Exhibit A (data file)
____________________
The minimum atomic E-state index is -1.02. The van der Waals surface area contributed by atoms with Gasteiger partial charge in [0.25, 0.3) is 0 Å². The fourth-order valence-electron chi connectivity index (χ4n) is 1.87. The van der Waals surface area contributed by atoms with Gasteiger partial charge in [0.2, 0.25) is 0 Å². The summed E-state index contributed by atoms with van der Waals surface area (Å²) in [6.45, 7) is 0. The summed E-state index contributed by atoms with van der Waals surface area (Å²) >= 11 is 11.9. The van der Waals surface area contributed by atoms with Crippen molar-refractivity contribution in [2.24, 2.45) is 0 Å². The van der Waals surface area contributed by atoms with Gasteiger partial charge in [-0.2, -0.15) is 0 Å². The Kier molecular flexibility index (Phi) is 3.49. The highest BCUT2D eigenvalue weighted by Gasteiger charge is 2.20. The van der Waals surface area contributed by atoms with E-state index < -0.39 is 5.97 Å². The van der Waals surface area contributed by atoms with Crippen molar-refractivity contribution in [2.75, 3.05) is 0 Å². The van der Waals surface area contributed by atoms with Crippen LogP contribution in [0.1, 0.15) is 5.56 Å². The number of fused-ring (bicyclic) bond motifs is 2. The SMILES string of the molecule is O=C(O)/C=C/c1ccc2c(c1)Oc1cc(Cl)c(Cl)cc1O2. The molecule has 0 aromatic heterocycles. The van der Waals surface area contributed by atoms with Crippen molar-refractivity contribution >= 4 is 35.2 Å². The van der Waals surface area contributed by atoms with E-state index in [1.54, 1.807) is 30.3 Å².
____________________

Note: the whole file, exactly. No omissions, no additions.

The minimum atomic E-state index is -1.02. The van der Waals surface area contributed by atoms with Gasteiger partial charge in [0.25, 0.3) is 0 Å². The fourth-order valence-electron chi connectivity index (χ4n) is 1.87. The van der Waals surface area contributed by atoms with Gasteiger partial charge in [0.2, 0.25) is 0 Å². The summed E-state index contributed by atoms with van der Waals surface area (Å²) in [6.45, 7) is 0. The summed E-state index contributed by atoms with van der Waals surface area (Å²) >= 11 is 11.9. The van der Waals surface area contributed by atoms with Crippen molar-refractivity contribution in [2.24, 2.45) is 0 Å². The van der Waals surface area contributed by atoms with Gasteiger partial charge in [-0.2, -0.15) is 0 Å². The Kier molecular flexibility index (Phi) is 3.49. The highest BCUT2D eigenvalue weighted by Gasteiger charge is 2.20. The van der Waals surface area contributed by atoms with E-state index < -0.39 is 5.97 Å². The van der Waals surface area contributed by atoms with Crippen molar-refractivity contribution in [2.75, 3.05) is 0 Å². The van der Waals surface area contributed by atoms with Crippen LogP contribution in [0.1, 0.15) is 5.56 Å². The number of fused-ring (bicyclic) bond motifs is 2. The SMILES string of the molecule is O=C(O)/C=C/c1ccc2c(c1)Oc1cc(Cl)c(Cl)cc1O2. The molecule has 0 aromatic heterocycles. The van der Waals surface area contributed by atoms with Crippen molar-refractivity contribution >= 4 is 35.2 Å². The van der Waals surface area contributed by atoms with E-state index in [1.54, 1.807) is 30.3 Å².